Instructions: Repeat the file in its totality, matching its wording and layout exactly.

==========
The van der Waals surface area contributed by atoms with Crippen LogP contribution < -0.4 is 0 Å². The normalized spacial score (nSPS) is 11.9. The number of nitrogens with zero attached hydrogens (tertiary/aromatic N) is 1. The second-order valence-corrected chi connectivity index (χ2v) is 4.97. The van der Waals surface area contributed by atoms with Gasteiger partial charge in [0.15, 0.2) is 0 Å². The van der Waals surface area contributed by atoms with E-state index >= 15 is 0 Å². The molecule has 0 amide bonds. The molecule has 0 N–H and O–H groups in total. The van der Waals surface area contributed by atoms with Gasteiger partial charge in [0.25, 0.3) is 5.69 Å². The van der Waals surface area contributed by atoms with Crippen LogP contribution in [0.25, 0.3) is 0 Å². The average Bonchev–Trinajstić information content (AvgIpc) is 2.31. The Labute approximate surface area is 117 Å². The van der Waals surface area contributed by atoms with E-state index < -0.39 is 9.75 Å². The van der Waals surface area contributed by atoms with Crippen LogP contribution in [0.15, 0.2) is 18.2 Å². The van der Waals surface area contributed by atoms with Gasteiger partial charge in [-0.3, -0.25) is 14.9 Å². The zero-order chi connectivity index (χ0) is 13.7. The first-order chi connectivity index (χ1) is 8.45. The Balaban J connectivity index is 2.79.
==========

The van der Waals surface area contributed by atoms with Crippen LogP contribution < -0.4 is 0 Å². The normalized spacial score (nSPS) is 11.9. The number of nitrogens with zero attached hydrogens (tertiary/aromatic N) is 1. The second-order valence-corrected chi connectivity index (χ2v) is 4.97. The van der Waals surface area contributed by atoms with Gasteiger partial charge in [0.15, 0.2) is 0 Å². The van der Waals surface area contributed by atoms with E-state index >= 15 is 0 Å². The molecule has 0 amide bonds. The molecule has 0 N–H and O–H groups in total. The van der Waals surface area contributed by atoms with Gasteiger partial charge in [0.25, 0.3) is 5.69 Å². The van der Waals surface area contributed by atoms with Crippen LogP contribution in [0.25, 0.3) is 0 Å². The average Bonchev–Trinajstić information content (AvgIpc) is 2.31. The Labute approximate surface area is 117 Å². The van der Waals surface area contributed by atoms with E-state index < -0.39 is 9.75 Å². The van der Waals surface area contributed by atoms with Crippen LogP contribution in [0.15, 0.2) is 18.2 Å². The van der Waals surface area contributed by atoms with Gasteiger partial charge in [-0.3, -0.25) is 14.9 Å². The zero-order chi connectivity index (χ0) is 13.7. The first-order chi connectivity index (χ1) is 8.45. The Balaban J connectivity index is 2.79.